The experiment was organized in 10 episodes, i.e., it ended after the 10th time that participants found the goal state. Unknown to the participants, we divided these 10 episodes into 2 blocks of 5 episodes each; we refer to the first 5 episodes as block 1 and to the second 5 episodes as block 2. During the 1st episode of block 1, participants took between 34 and 214 actions (mean 118 and std 54) until they arrived at the goal (Fig 1C). They then continued for another 4 episodes, each time starting in a new initial state. The initial state for each episode was chosen randomly, but it was kept fixed across participants. After the 1st episode, participants had learnt to reach the goal in less than 20 steps (episodes 2 to 5 in Fig 1C). After the end of the 5th episode (the end of block 1), two states (state 3 and 7 in Fig 1D) were swapped, without announcing it to the participants. Participants continued for another 5 episodes with the novel layout of the environment (2nd block, Fig 1D).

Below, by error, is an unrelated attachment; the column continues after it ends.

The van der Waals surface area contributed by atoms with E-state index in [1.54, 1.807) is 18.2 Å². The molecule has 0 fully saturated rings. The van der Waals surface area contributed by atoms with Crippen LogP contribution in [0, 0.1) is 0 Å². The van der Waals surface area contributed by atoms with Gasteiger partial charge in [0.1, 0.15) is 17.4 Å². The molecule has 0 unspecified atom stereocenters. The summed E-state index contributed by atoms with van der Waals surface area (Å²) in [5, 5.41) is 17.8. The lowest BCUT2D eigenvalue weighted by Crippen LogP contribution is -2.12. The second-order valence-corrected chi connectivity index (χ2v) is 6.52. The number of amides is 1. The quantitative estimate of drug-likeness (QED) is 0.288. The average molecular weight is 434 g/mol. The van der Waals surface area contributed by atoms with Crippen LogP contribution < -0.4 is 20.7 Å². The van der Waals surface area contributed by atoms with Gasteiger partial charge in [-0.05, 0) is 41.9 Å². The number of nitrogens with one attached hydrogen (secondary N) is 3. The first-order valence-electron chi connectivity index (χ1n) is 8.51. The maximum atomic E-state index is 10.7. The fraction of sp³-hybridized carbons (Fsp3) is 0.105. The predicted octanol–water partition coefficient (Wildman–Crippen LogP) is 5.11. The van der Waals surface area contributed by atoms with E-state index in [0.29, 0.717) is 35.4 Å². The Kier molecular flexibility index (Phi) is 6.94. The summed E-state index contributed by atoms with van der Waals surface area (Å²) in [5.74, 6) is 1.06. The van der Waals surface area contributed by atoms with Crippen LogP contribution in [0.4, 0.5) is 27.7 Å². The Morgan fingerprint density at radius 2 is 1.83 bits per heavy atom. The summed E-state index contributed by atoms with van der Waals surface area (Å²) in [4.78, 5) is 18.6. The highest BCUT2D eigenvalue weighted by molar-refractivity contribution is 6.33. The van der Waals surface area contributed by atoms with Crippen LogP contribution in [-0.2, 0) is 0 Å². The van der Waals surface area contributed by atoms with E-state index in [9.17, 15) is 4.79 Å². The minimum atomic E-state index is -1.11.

In the 1st episode of block 1, participants explored the environment to find the goal, but they received no intermediate reward or other sign of progress while doing this. If participants followed a purely random exploration (i.e., choosing each action with 1/4 probability), it would take them on average about 10^{4} actions to find the goal, starting at any non-goal state (see S4 Text). This high number is an indication of the complexity and depth of our environment. Our results suggest that participants followed a non-random strategy for finding the goal (Fig 1C). With increasing experience, the latency of escape from the trap states was reduced (Fig 2A) and the good actions at progressing states were chosen with higher probability (Fig 2B). It is important to note that these improvements were observed in the absence of any external feedback indicating progress and before the 1st encounter of the goal state. Here, we ask whether novelty of states played a role in the way participants chose their actions and searched for the goal.